Uncovering the diversity of CRISPR-Cas systems
CRISPR has revolutionized the speed and efficiency of genome editing. This powerful tool originates from an adaptive immune system found in prokaryotes that protects against viruses and other nefarious nucleic acids. In these systems, genetic memories of prior infections are transcribed into guide RNAs which program an interference complex, such as Cas9, to make a targeted DNA break, halting the infection. These systems are present in nearly half of all prokaryotes and are highly diverse. This dissertation focuses on the diversity of CRISPR-Cas systems, the evolutionary pressures that have led to these elegant immune systems, and applications resulting from this investigation.
Although thousands of Cas9 orthologs have been sequenced, biochemical and genome editing experiments have largely focused on a small subset of representatives. To investigate this diversity further we conducted biochemical interrogation of various Cas9 orthologs and found that all Cas9 proteins tested are robust single stranded DNA (ssDNA) cutters. Moreover, we found that many smaller orthologs had limited ability to interrogate double stranded DNA (dsDNA), explaining their unsuccessful use for genome editing. In this process, we recognized a new Cas9 variant from thermophilic environments, GeoCas9. We developed this ortholog for genome editing in human cells and found that it was more resistant to degradation in human plasma compared to the widely used Cas9 from S. pyogenes, expanding CRISPR applications to thermophilic hosts. Our newfound understanding of Cas9 diversity led to curiosity about what factors were driving the diversification of this protein. Anti-CRISPRs (Acrs) are small, viral encoded proteins that have evolved to inactivate CRISPR in this microbial arms race. We studied three different Acrs using biochemical, structural and genome editing experiments. Our results showed that these three Acrs had distinct targeting mechanisms to inactivate Cas9. In addition to allowing precise control of CRISPR-Cas9 in cells, these results provided a window into one of the driving forces steering Cas9 evolution.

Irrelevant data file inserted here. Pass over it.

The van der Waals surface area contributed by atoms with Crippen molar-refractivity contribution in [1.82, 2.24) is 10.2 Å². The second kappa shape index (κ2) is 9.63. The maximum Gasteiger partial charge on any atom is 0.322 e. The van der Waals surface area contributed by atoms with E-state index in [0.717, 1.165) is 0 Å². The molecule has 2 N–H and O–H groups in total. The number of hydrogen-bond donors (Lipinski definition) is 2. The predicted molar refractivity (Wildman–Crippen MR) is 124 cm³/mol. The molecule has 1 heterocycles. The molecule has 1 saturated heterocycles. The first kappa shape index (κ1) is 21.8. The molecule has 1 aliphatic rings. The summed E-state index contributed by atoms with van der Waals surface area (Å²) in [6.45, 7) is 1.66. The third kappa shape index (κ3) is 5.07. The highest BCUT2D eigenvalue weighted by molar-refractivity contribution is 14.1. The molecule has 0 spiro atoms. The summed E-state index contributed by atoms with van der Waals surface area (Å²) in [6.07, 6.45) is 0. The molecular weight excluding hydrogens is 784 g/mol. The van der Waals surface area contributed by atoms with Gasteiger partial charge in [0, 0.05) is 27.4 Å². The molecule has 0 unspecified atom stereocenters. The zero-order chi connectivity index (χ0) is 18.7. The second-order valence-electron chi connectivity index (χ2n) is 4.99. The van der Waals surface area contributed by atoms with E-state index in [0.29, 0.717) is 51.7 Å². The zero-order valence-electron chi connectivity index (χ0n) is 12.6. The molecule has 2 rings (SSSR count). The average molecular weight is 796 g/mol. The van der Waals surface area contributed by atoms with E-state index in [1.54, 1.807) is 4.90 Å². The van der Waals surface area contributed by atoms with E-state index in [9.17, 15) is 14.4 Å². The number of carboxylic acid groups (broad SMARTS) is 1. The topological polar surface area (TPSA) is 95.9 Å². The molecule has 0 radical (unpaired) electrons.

We next turned our attention to metagenomic datasets, with the hypothesis that Cas9 was not the only single effector CRISPR system. Searching through terabase scale metagenomic data, we identified two new types of CRISPR systems that we called CasX and CasY (reclassified as Cas12e and Cas12d, respectively). These new systems included the most compact CRISPR systems described to date and provided new, streamlined proteins for genome editing with less restrictive sequence requirements. Continuing our search of metagenomic data, we were surprised to find 8 new varieties of CRISPR proteins that pushed the limit of size even further, at just a third of the size of typical CRISPR effector. We found that these systems, in addition to Cas12a, were targeted ssDNA shredders, a property which we developed into a robust platform for rapid, single nucleotide resolution genotyping. Together the investigation of CRISPR adaptive immunity described here gives insight into the pressures that have shaped these immune systems and in turn provides new tools that enable us to edit genomes, control CRISPR cutting and diagnose disease.